"It Was My Pride That Kept My Cheeks Dry": A Dude Learns Lessons From "Chick Flicks"


We do a lot of (deserved) shit-talking about romantic comedies. But if anything can melt our cynical hearts, it is an earnest young Oklahoman man watching 30 “chick flicks” in 30 days — whose favorite was Bright Star.

Nick Waters, 28, runs a public relations business from his home in a small town in Oklahoma, population 6,000. His description of himself includes, “I’m a husband, and have been for seven years.” And he says he set out to watch and blog about 30 chick flicks in 30 days — an experiment that just wrapped up — in order to better understand women. Especially his wife.

The phrase “chick flick” has such dismissive, limiting connotations that it’s a bit of a shock to actually read Waters’ blog and see that not only did he end up with a more diverse range of films than you might expect (Leap Year and Valentine’s Day, yes, but also Whip It! and I Could Never Be Your Woman), but he approached the project with an almost heartbreaking sincerity. Whether some of Hollywood’s most pandering and callous projects are worthy of his generosity is another matter.

But let’s take a look at some of what he learned — a different perspective, shall we say. Or the textual equivalent of a photo of cats and a squirrel playing.

In Critical Mass, we described Leap Year as taking “the sexist premise that women are forbidden from popping the question year-round and add[ing] every rom-com cliché and Irish stereotype. The result: ‘The cinematic equivalent of a Shamrock Shake.'”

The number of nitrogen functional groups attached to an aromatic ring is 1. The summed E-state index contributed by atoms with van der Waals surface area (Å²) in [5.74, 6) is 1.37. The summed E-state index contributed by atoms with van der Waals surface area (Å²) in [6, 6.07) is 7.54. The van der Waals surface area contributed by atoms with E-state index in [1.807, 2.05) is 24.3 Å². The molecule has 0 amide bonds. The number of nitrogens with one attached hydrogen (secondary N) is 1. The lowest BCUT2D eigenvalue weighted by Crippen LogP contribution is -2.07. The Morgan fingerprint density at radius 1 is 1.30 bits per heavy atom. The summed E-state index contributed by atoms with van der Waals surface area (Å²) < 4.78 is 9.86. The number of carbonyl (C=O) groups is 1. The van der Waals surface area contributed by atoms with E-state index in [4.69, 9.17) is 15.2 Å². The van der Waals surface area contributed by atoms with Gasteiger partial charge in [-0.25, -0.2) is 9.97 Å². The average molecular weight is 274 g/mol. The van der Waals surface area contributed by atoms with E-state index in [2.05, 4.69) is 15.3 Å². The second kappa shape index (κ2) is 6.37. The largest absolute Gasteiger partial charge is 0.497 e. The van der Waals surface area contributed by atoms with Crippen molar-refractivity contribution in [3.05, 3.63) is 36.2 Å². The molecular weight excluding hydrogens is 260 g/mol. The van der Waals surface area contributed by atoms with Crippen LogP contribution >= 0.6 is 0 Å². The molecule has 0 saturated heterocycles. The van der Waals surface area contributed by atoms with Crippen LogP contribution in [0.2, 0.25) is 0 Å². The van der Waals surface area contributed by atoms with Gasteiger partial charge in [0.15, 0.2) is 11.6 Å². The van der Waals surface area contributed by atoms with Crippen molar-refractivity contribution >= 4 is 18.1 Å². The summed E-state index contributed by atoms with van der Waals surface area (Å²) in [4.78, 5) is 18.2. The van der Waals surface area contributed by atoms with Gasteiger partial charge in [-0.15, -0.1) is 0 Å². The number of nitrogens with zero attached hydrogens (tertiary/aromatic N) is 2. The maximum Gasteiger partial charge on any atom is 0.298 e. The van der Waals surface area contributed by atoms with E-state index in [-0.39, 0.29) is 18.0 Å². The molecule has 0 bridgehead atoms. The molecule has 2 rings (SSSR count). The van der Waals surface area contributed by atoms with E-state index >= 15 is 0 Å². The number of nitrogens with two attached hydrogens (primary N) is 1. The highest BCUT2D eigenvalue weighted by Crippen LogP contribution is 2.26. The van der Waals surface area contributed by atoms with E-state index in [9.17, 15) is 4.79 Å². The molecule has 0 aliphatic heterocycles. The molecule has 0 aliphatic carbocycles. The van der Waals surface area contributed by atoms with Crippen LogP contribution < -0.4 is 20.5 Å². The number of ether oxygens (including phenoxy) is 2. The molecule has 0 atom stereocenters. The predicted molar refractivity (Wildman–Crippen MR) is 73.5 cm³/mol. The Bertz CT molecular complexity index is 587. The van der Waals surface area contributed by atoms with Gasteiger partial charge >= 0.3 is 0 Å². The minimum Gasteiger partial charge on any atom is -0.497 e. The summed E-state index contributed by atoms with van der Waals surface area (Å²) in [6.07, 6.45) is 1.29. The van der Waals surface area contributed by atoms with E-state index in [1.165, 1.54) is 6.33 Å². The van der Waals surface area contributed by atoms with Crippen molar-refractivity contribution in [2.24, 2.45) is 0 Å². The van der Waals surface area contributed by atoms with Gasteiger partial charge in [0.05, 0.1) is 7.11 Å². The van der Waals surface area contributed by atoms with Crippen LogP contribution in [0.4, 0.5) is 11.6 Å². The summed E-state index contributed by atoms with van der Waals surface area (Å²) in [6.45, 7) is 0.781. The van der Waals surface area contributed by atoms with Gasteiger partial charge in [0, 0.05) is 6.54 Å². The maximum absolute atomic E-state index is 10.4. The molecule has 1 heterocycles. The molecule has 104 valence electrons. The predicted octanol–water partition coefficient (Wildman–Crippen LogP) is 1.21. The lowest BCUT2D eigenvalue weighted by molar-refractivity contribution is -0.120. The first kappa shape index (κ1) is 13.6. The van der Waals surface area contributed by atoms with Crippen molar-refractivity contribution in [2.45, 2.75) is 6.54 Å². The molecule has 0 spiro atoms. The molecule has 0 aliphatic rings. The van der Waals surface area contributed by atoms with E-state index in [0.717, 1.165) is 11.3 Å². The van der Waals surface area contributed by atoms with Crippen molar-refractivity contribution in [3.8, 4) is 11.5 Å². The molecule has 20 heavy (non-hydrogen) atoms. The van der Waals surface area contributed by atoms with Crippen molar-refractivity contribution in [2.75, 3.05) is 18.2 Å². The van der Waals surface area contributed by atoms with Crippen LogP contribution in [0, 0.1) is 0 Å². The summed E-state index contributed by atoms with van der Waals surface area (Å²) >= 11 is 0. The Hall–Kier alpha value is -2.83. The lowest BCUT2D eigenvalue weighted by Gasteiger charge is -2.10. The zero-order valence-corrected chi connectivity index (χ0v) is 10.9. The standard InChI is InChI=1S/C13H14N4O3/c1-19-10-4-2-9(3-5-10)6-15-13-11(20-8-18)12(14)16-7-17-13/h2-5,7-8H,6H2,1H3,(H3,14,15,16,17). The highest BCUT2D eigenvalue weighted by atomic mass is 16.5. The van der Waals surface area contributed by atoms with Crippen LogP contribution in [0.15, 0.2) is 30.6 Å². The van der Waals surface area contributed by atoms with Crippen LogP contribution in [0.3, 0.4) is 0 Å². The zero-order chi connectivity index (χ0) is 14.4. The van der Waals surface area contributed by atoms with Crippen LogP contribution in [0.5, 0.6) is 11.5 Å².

Waters’ takeaway: “Kiss your spouse often. Make plans to have no plans together. Love each other because you can.” And here’s a guest review on his site, via video:

A few other highlights:

On My Life In Ruins:”Of all the movies that I’ve seen so far, this film is the first to-a) cause me to feel the sensation to want to cry, and b) feel that sensation multiple times. Admittedly, I did not, but let me repeat, I wanted to cry. Honestly, it was my pride that kept my cheeks dry.”

On Sex And The City: “More than once I turned my head the opposite direction during this movie while couples…umm…yeah. I still would have been uncomfortable (at those times) watching this chick flick with anyone other than my wife.”

On Mamma Mia: “Interesting note: Translated from Italian to English, “mamma mia!” means ‘my goodness!'”

On It’s Complicated: “A question came to me: what would it look like if men, and women loved each other within their own marriages like these two did in their affair? The answer hit me: husbands SHOULD have affairs-with their own wives! Meet for lunch; ‘court’ each other.”

On Couples Retreat:”Remember, true intimacy begins (and continues) through transparency with your spouse.”

On He’s Just Not That Into You: It “influenced me to believe that most guys are jerks (myself included). I also felt resentment toward men, and even confided in my wife the disliking that I had developed toward my own gender. TAKEAWAY: Being a nice guy isn’t genetic, it’s a choice. Have boundaries in your marriage to protect it; honor them. When a person chooses to love, they choose to be vulnerable.”

Pride or no, Waters cried during Bright Star.

After all that, I feel like a grinch for saying that some of these movies may actually have dubious value in terms of teaching anyone about real-life women and all of the things we want. And yet Waters used the project not just to glean “what women really want” generalizations, but rather try to see the best in everything, even when the product probably didn’t merit it. As they say in Hollywood, one lesson is clear: sounds like Waters is a very nice guy.

30 Chick Flicks [Nick Waters]

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